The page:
Developments in this and numerous other habitat-creation plantings since then have clearly demonstrated the very slow natural rates of spread associated with at least some of the ancient woodland vascular plant indicators mentioned previously (Section 6.4.1). Bluebell, a noted shade-evader, has very heavy seeds for a woodland herb and its first crop of seedlings normally occurs at a distance which virtually corresponds to the height of the flowering stalk, which finally topples over taking the seeds with it. Primrose Primula vulgaris is another plant with an inefficient seed-dispersal mechanism but when mature plants are stolen from public urban woodlands by the local inhabitants, a narrow ring of young primroses often develops around the position formerly occupied by the parent plant. Wood-sorrel on the other hand has no difficulty in spreading at least a metre from the parent plant as its seeds are released by an explosive mechanism which fires them in an arc whose height must exceed 50 cm at apogee. Yellow archangel has quite complex germination requirements and some workers have consequently recorded very low germination rates. Despite this the plant reproduces effectively from seed in nature, and in woodlands of the English Midlands and the south large populations of seedlings can be seen year after year. The seeds are distributed by ants, particularly Formica rufa and Lasius niger, which, attracted by the oil in the elaiosome (an oil-rich appendage to the seed), carry the seed away before discarding it once the oils are eaten. Yellow archangel also spreads very effectively by means of its stolons (above-ground horizontal stems), which can result in annual radial extension from the parent plant of 0.5-1.5 m.

Herbs may be introduced to a site by planting, often in soil plugs, or seed. On a large scale the use of seed is in the long term cheaper and more effective. Apparently small environmental differences may lead to the success or failure of particular species within the complex mosaic of the woodland floor, with all its variations in shading, fertilizer content, soil texture and competition from other plants. To use expensive plantings, many of which will not be in suitable positions, is unwise, especially as it is considerably cheaper to sow multi-species seed mixes in the autumn. There are exceptions: yellow archangel, the dormancy of whose stored seed is difficult to break, is best introduced by planting in the spring, using suitable transplants or seedlings developed from ripe seed sown directly after collection and left outside so that they are subject to repeated temperature changes over the winter. It is essential to collect or purchase the seed of the various species individually and make up the seed mix oneself. Some seed merchants are tempted to supply old seed and their seed mixes often contain a high proportion of useless non-woodland grasses, ostensibly to provide a protective canopy. The seed should be subjected to germination tests and of known provenance, the more local the better. It is, of course, essential to obtain the landowner's permission when collecting seed. Even distribution of seed is much easier when sowing if the seed mix is first diluted with silver sand.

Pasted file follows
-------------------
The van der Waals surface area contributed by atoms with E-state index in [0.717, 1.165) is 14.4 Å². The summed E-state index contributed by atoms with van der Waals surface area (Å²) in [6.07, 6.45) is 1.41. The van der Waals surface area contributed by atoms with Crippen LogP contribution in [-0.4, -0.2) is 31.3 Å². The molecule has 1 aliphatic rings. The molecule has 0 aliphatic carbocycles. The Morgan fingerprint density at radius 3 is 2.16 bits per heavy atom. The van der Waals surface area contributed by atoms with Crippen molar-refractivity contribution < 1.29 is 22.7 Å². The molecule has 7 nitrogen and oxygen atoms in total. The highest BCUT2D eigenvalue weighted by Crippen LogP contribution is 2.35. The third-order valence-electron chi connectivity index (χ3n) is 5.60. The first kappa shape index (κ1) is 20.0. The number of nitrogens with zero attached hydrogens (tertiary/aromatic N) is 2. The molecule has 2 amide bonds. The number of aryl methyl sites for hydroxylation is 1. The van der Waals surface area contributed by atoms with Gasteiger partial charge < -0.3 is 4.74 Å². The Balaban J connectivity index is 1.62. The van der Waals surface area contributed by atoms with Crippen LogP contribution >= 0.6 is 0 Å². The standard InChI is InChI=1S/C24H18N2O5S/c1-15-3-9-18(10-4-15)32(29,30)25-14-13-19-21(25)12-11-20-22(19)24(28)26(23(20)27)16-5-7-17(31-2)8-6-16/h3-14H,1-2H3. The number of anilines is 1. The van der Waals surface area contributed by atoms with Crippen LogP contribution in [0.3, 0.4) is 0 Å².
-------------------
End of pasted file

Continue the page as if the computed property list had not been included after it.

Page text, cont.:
Effort spent on site preparation is usually well rewarded, it should be borne in mind that many unwanted existing species can persist vegetatively at light levels that are sufficiently low that they would find it difficult or even impossible to establish from seed. They thus form a residual population able to take advantage of any opportunity. Nutrient levels in natural woodland soils are usually low, as has been emphasized earlier. Soil nutrient levels at the Old Compton site (Fig. 11.8) were moderate, considerably lower than at the Telford woodland, Shropshire, where, as is so often the case in such eutrophic sites, stinging nettles are both abundant and vigorous. It is virtually impossible to eliminate weeds from such sites, but they can be visually improved by planting more attractive species which flower earlier in the year.

Recent investigations on the relative importance of light and soil fertility upon field layer development in urban woodlands demonstrated that in most situations light was the more important factor. Although soil fertility in urban woodlands is usually far above that of more natural woodlands, vigorous growth of many weed species can be constrained by restricting the amount of light available. It also helps if a large buffer zone is maintained around the site ensuring adequate distance from sources of weed seeds. High soil fertility presents a much greater obstacle to the development of diversity in grassland restoration schemes than in woodlands (Bryant, 2003).

Attempts have been made to create new woodland by translocating either loose woodland soil or blocks cut from the woodland floor complete with as many of the plants growing as possible. One of the largest attempts is that of a 5 ha remnant of a once larger ancient woodland known as Biggins Wood at Folkestone, Kent, southern England. This site was part of the area which had to be disturbed when the Channel Tunnel was constructed. One hectare of the wood had already been disturbed by clay extraction for brick making. A total of 11 000 m2 of topsoil was moved to a prepared receptor site nearby. The site was then planted with nursery-grown trees and shrubs with localized weed control to help them establish. In practice only a narrow band along alternate rows was treated, the others being left. After 5 years, 16 of the original 99 woodland species had not been rerecorded, but 93 additional (mainly ruderal) species had been found.